By Dominic Ponsford
A bogus tip-off that Prince William was due to propose to his girlfriend Kate Middleton prompted journalists from The Sun to fork out a cash advance.
But Press Gazette has learned that the bizarre conspiracy was foiled when Sun journalists back-traced a mobile phone number and found that one of the plotters was a journalist for a rival national paper.
It is understood that the fake-ring saga began with a tip-off to the Sun newsdesk that a Manchester-based courier firm was to take delivery of a £33,000 engagement ring from Tiffany’s jewellers in New York and transport it to Buckingham Palace.
According to more than one source in the freelance/ news agency community, The Sun provided an advance of between £400 and £500 in exchange for a telephone number which purported to be that of a source at the courier firm.
It is understood that Sun journalists then back-traced the mobile and found that it belonged to a journalist from a rival news organisation.
A source told Press Gazette: "I heard that The Sun rang him and played along, pretending they were still interested in the story, before telling him ‘If you don’t identify yourself within five seconds we are going to go straight to your editor’."
Sun news editor Chris Pharo, who is known to have been closely involved in the story, refused to comment about it, saying only: "If it’s about the Prince William engagement ring thing, I’m not going to comment."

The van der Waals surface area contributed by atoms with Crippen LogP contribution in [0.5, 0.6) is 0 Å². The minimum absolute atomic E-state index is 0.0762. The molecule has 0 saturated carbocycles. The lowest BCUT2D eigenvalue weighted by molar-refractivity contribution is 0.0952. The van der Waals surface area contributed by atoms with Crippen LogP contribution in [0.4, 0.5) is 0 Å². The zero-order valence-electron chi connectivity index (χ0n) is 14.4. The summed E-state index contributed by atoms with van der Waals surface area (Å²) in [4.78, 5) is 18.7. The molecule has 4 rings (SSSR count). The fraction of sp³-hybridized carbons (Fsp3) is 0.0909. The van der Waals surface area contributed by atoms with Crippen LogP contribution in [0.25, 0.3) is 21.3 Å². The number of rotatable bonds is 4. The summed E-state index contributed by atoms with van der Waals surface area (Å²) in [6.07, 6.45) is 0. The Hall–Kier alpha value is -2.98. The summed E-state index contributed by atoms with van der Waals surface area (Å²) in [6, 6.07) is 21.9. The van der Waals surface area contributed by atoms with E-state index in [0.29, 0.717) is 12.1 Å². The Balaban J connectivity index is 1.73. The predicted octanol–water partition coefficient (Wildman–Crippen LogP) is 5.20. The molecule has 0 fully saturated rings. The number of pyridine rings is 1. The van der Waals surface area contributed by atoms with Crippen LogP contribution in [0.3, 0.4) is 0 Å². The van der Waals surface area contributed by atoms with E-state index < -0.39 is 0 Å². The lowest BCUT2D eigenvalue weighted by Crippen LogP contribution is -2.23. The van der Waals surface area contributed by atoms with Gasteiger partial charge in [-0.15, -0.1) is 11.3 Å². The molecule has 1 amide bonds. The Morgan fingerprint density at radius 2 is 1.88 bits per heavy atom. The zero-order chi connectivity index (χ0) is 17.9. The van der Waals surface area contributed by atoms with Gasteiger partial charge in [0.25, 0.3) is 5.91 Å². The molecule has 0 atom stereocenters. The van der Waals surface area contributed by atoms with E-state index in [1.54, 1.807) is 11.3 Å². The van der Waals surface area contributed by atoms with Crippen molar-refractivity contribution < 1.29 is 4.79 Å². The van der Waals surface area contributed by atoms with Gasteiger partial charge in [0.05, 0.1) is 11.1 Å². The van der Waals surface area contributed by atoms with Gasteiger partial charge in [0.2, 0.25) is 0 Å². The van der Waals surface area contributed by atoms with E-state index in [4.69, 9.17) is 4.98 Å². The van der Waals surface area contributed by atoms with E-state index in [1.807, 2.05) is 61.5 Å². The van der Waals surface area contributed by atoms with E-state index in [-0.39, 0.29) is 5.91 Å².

Buckingham Palace also declined to comment about the story — although it is understood that the press office has been approached with bogus engagement rumours.
It is understood that The Sun thought it’s tip-off was sufficiently strong for editor Rebekah Wade to run it by head Palace press office spokesman Paddy Harveson.
The journalist believed to be at the centre of the fake engagement ring row also declined to comment to Press Gazette — as did a spokesman for his employers. He has not been named for legal reasons.
The journalist is not believed to have been acting in an official capacity and one well-placed source told Press Gazette: "It’s not a newspaper trying to stitch up another newspaper — it’s an individual trying to make some money."
Last month two journalists were sacked from Trinity Mirror’s national titles after similar allegations of underhand conduct.
David Brown from The People and Paul Gallagher from the Daily Mirror were sacked after Gallagher was found to have sold stories taken from the Mirror’s content editor system to the sister title.